Pick a team and defend a position. You can’t be wrong.
Pick Penn State, as I would, because the Nittany Lions won the best conference in the land (not the SEC) and defeated a team (Ohio State) that didn’t even make it into its own conference title game, yet somehow was knighted as the college football’s third best team. In my four-team bracket, Penn State would be in and Ohio State would be out.
Pick Michigan because it had a strong resume, or Washington, because winning the Pacific 12 actually meant something this season, or, hell, Western Michigan, because they’re the only team other than Alabama that didn’t lose a game this season.
No matter what four schools were picked Sunday for this year’s college football playoffs, there were going to be arguments. That’s fine. Arguments have been fueled by rankings and driven interest in college football for decades.
A two-team playoff (BCS) wasn’t going to change that. A four-team playoff isn’t much better.
This system still needs fixing. What I’m proposing would not create perfection but it would go a long way toward determining what schools really deserve to compete for college football’s championship. So this is what I would do:
• Eliminate conference championship games: Hang with me here. It’s clear the college football playoff rankings committee isn’t going to give serious weight to a team that wins a conference championship anyway. So what’s the point of playing them? The loser of the game might get penalized for winning its division. These title games are played for only one reason: money. But eliminating the extra week of the season when conference championships are played will more easily accommodate what I’m going to propose and there will be more money at the end for all of the conferences and schools to share. Conference champions can still be determined by standings. Whether conferences would want to divide teams into divisions or play rotating schedules is completely up to them.
• Shorten the regular season: Teams play 12 regular season games now. That goes to 13 if they’re in the conference championship game. That’s too many. Let’s go back to 11, even 10. That would get rid of one or two non-conference games that most fans don’t want to watch, anyway. If you don’t believe me, look at attendance figures for those games. Look at television ratings. Again, I understand this is a money issue. Schools from Power 5 conferences don’t want to give up a likely victory and an extra home game, even with a reduced gate, against a Sun Belt or FCS opponent. But the end goal here makes it worth it, in my view.
• Expand the playoff system: Really, isn’t this what everybody wants? Shortening the regular season and eliminating conference championship games opens more weeks for the postseason games and diminishes potential wear on players (who, yes, also still have to attend classes, at least in theory).
Coaches and players scream all the time about letting teams settle things on the field. Well, what just happened? Penn State settled it on the field against Ohio State and was left out of the equation.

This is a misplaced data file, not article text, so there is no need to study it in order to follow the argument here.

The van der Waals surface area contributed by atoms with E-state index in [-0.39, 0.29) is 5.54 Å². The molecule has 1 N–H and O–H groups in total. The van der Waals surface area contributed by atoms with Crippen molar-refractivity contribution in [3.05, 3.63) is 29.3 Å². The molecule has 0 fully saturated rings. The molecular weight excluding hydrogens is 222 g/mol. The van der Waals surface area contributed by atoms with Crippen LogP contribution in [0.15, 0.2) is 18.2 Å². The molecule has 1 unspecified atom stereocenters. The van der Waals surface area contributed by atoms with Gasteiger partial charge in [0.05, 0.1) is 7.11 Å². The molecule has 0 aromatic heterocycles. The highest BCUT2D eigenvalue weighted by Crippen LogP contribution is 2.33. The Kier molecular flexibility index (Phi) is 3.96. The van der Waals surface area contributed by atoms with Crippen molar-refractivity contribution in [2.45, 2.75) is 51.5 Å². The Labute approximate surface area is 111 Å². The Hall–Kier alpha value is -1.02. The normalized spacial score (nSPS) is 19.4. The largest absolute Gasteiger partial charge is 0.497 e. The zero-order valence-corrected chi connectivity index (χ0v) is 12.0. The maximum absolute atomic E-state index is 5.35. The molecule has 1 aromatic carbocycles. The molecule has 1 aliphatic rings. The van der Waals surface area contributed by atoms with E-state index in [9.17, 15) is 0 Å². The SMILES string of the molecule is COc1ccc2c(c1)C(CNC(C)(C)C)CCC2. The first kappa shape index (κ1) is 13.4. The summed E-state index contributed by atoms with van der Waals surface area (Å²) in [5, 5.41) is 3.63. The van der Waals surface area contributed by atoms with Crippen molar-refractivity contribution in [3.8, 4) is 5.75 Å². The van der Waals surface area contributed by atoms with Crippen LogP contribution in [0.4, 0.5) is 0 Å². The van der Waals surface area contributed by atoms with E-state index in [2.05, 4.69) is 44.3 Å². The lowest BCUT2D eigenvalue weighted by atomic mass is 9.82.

I propose an eight-team playoff (three rounds). I believe a 16-team playoff would be too much but I would favor something similar to the NCAA basketball tournament where the top six teams are selected and seeded and four other teams try to play their way into the bracket for the Nos. 7 and 8 seeds in the eight-team field.
So it’s more like a field of 10 — a top 10, if you will.
This proposal would not eliminate all of the arguments. But if the nation’s 11th best college football program screams, “We should’ve been in,” it’s not going to create much of a ripple outside of that campus.
In my plan, there would be no automatic playoff berths awarded to conference champions, but it’s logical to assume with the big of a field all of them will get in.
This plan goes against what I’ve always believed was best for college football. I’m old school. Also old. I actually liked the old rankings system and old bowl set up but hated the BCS. It took all of the fun out of the bowls and accomplished little as a “playoff.” The bowl matchups were far better in the ancient bowl system. Now, most bowls are unwatchable.
I would not fold the playoffs into existing bowls. It’s asking too much of college fans and students to expect them to travel each week. I would put all of the playoff games on campuses of the higher seeded teams in playoff games except for the championship, like the Super Bowl. When the current playoff system was announced, I favored semifinals being played on campus. But nobody listened to me. Again.
As for the existing bowls, my hope is that some of them will just go away, especially with the perceived 10 best FBS programs in playoff games. Or allow early playoff losers to still play in a bowl game. It doesn’t matter to me and probably doesn’t matter to most, except the title sponsor of the game.
Tradition left college football long ago. If the objective here is to let the most deserving teams plays for a championship, it’s time to legitimize this thing.
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